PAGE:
Monday, June 20, 2011

How to Learn Web Programming

There are a lot of different ways to learn anything.  Reading,  listening, watching, doing.  In programming, I find the best combination of learning is watching then doing.  Some people really like to read, but I think when it comes to programming, reading is the wrong way to go.

Why video?
The cool thing about video is that you get to see and hear at the same time. And its in the tone at which the trainer wanted you to hear it.  So you also get their inflection and emphasis on certain parts.  This is why I chose to produce a bunch of videos and why you won't really see tutorials on this blog.  I think programming, even straight code, needs to be seen, visualized and explained. Sometimes just watching someone type something out is way more helpful then reading a final code block.

Errors will also occur on video.  And thats not a bad thing.  One thing I've had to work on in doing these videos is being able correct errors really quickly and explain what went wrong. Honestly some of the best learning you can get is from watching someone else make errors.  I used to stop the video and correct it, or re make the video because of the errors. But now I think it's even more valuable to let people watch me debug on the fly and figure out how to fix whatever the problem may be.

Why not programming books?
"Books suck. Watch videos."  That was going to be my tagline for square bracket. Catchy no?  While I don't think books suck, I do think they aren't ideal for learning to program.  For a short period of time they are good as references, but the internet is fast enough now where that is even becoming irrelevant.  See, printed books lose their relevance very quickly.  Programming languages get updated all the time.  I mean just 3 years ago it was all about web 2.0, 2 years ago was all about html5, and this year is all about CSS3 transformations.  Not only that, the syntax for this stuff is changing all the time.  Of course if you buy books on languages that are frozen then you will be safer.  But still, you can't see a piece of code, then see it work, and interact with it at the same time.  You have to read the code example, type it in, then try it.  It's too many steps and leaves you too disconnected from the learning.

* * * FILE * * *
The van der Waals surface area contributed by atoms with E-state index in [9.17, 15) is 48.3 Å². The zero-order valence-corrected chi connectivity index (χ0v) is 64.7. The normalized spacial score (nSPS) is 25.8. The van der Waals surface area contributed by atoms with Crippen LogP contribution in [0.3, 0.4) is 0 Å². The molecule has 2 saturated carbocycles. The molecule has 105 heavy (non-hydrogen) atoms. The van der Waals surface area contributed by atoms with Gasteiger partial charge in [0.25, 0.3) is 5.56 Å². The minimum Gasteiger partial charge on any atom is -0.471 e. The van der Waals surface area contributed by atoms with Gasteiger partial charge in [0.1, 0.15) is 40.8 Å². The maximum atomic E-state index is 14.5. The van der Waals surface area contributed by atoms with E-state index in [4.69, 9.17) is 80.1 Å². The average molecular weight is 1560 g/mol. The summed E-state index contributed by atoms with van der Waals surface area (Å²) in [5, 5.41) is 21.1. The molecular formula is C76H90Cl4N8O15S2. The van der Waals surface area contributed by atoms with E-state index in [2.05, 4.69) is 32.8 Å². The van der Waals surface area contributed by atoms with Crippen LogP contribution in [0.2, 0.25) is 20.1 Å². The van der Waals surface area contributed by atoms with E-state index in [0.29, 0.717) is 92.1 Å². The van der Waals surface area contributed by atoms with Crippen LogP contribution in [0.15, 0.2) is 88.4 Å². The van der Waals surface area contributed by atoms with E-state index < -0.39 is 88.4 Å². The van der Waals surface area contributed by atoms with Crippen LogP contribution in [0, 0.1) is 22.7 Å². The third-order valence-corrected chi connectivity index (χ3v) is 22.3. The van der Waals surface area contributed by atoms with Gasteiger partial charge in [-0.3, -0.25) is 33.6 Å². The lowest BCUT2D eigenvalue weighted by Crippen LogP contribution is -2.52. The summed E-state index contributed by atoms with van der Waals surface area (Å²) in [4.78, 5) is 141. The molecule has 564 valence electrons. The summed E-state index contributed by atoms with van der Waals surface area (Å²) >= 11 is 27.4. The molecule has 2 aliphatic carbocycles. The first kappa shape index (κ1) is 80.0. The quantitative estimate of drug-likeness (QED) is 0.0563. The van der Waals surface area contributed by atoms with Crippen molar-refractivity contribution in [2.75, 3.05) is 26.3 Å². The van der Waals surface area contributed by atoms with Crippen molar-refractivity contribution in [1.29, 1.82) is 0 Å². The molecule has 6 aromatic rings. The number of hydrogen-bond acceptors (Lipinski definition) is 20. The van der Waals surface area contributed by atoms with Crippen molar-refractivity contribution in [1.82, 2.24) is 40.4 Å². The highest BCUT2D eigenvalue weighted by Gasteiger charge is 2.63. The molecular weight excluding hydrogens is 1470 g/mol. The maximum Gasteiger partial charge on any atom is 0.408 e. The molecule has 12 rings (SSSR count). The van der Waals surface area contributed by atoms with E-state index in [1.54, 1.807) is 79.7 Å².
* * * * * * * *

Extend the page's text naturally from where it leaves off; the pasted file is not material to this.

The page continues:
So what about online books or written tutorials?
So written tutorials online are good when coupled with other media.  That is if your able to provide an interactive example along with the tutorial you are halfway there.  So the person learning can get that hands on access to play with the code.  I think the perfect example of this is  I went to this site probably 10,000 times while learning CSS. I could never remember everything when I was 15.  But they provide examples of every single CSS class and selector.  That really helped.  That kind of "try it now" is a perfect way to learn.

What is most important?
Just do it™.  If you are trying to learn something, go with video first to get a good idea of what is going on, then dive right into code. That is THE best way to learn.

My learning process generally goes:
1) look for a "how to" on youtube.
2) look for some sample code online.
3) Launch the example and see if it works
4) try to change something about that example and not break it
5) try to apply new modifications specific for a project